Or, Ed And Ted's Assessment Misadventure
Ever get the feeling that as a county, if not as a country, we're taking one step forward and two steps back? That regressive narrowmindedness has supplanted anything resembling progressive thought? That we've somehow fallen into a black hole, warping us back to a time where the likes of a certain Senator Joseph McCarthy pointed fingers, fed off of fear, and sought to make us all safe from imaginary threats from within?
Not that a proposed freeze of Nassau County's assessment is akin to Communisim, but maybe what we need in the county, if not this country, is health care that provides universal coverage for Palinectomies, a media that understands the difference between fact and opinion, and a government that thrives on an educated electorate.
If ignorance is bliss, Nassau County residents, and, apparently, Americans at large, must be considered delirious. Content to be mired in yesterday's failed ideas. Fooled by those who pass off the tired and old for the shiny and new. Moved to dubious rebellion by the very folks who helped create the mess we now find ourselves stuck in.
There's a "seesaw effect" in assessment? When assessed values go down, tax rates go up? A "freeze" does little if anything to reduce the dreaded property tax? Really? Why didn't anybody tell us?
Folks, we've been trying. One would think we would, by now, have figured out that "it's not the assessment, stupid," it's the spending! One would think...
Maybe what this county, lo, this country needs is not a Tea Party, but rather, a good old-fashioned coffee clotch -- with extra caffeine. It's time that we all woke up and started to pay attention!
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From The New York Times:
Dealing With a Tax Burden
By MARCELLE S. FISCHLER
FACED with a property tax bill that will top $11,000 this year, Bernalda Fritton and Robert Joyce are thinking about selling their $350,000 Wantagh home and relocating to Nebraska, where Ms. Fritton grew up. In 2008, their taxes were $9,800.
“Our taxes are really astronomical,” said Ms. Fritton, 35, a nursing student who works at Huntington Hospital. “I almost have to work the entire year for us to pay our taxes.”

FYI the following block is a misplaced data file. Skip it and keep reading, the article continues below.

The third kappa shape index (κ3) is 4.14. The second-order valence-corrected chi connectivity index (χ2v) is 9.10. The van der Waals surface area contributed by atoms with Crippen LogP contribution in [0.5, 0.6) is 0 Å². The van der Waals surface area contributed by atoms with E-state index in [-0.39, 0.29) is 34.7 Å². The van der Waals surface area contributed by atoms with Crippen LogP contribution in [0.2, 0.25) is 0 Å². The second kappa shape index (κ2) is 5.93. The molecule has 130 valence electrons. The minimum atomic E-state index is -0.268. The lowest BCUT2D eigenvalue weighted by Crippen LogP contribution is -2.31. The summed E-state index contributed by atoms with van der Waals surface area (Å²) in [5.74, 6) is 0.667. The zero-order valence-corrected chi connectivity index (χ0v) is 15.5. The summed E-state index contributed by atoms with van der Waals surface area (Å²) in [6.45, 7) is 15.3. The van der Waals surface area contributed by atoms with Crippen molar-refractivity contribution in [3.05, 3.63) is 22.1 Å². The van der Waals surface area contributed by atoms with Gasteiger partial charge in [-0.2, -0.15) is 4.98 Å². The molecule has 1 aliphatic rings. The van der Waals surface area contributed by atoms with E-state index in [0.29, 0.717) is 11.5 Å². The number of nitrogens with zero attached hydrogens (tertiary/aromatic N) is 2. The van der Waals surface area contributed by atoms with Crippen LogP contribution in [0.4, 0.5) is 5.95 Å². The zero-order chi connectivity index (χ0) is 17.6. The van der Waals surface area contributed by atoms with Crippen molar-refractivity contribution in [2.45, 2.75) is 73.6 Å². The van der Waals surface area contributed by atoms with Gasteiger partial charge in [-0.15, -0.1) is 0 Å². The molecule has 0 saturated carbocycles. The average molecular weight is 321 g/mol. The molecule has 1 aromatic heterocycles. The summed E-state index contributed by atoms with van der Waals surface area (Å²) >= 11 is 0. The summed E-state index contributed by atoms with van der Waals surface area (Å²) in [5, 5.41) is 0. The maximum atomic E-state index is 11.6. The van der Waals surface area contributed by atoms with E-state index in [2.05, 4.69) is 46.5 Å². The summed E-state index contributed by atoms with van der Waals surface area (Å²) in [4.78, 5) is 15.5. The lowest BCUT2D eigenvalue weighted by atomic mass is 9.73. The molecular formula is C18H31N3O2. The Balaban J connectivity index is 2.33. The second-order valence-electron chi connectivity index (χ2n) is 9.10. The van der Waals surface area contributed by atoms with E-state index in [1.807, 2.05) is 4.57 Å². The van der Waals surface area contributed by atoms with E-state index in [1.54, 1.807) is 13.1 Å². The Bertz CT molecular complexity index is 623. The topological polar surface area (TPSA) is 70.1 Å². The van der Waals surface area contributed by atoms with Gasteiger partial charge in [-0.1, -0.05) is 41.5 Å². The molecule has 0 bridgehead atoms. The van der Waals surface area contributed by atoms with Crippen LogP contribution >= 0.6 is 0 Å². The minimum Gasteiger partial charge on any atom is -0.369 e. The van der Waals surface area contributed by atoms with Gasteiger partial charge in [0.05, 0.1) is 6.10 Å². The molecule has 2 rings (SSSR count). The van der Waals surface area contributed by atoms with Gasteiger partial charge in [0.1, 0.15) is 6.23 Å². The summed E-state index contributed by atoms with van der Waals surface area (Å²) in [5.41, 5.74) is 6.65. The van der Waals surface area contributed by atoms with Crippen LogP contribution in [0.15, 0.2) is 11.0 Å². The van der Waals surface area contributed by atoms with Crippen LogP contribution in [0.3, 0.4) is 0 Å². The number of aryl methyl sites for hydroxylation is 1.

In Nebraska, she said, their cost of living would be reduced, allowing them to afford more than the four-bedroom two-bath home on a 60-by-100 lot they now reside in.
Complaining about Long Island’s property taxes — among the highest in the country — is a frequent pastime these days. Some, like Ms. Fritton, are weighing whether to relocate; others are downsizing. Still others are staying put, accepting the status quo in exchange for top-rated school systems, which are bankrolled by tax revenues.
The anger over taxes and the assessment system used to determine them was strong enough to unseat Thomas R. Suozzi from his position as county executive after eight years; Edward P. Mangano made good use of the issue in his victorious campaign.
“The broken assessment system was a tremendous reason I decided to run for county executive,” said Mr. Mangano, adding that as a county legislator he had been “asking for a review of the current system for years.”
As the county Department of Assessment mailed out its January tax roll notices of tentative assessed value for the 2011-2012 tax year, using values from 2010 and noting their change from 2009, Mr. Mangano detailed a plan to reform and repair the property tax assessment system.
“This system is crushing Nassau County,” he told reporters at a press conference he had called to announce his “assessment review team.”
“If it is not fixed, Nassau’s taxpayers will continue to shoulder an unhealthy financial burden.”
Mr. Mangano said that incorrect property tax bills had “created a $1.2 billion debt for assessment errors alone, and another $100 million of taxpayer money will be spent for past mistakes.” That represents about half the total county taxpayer debt, he said.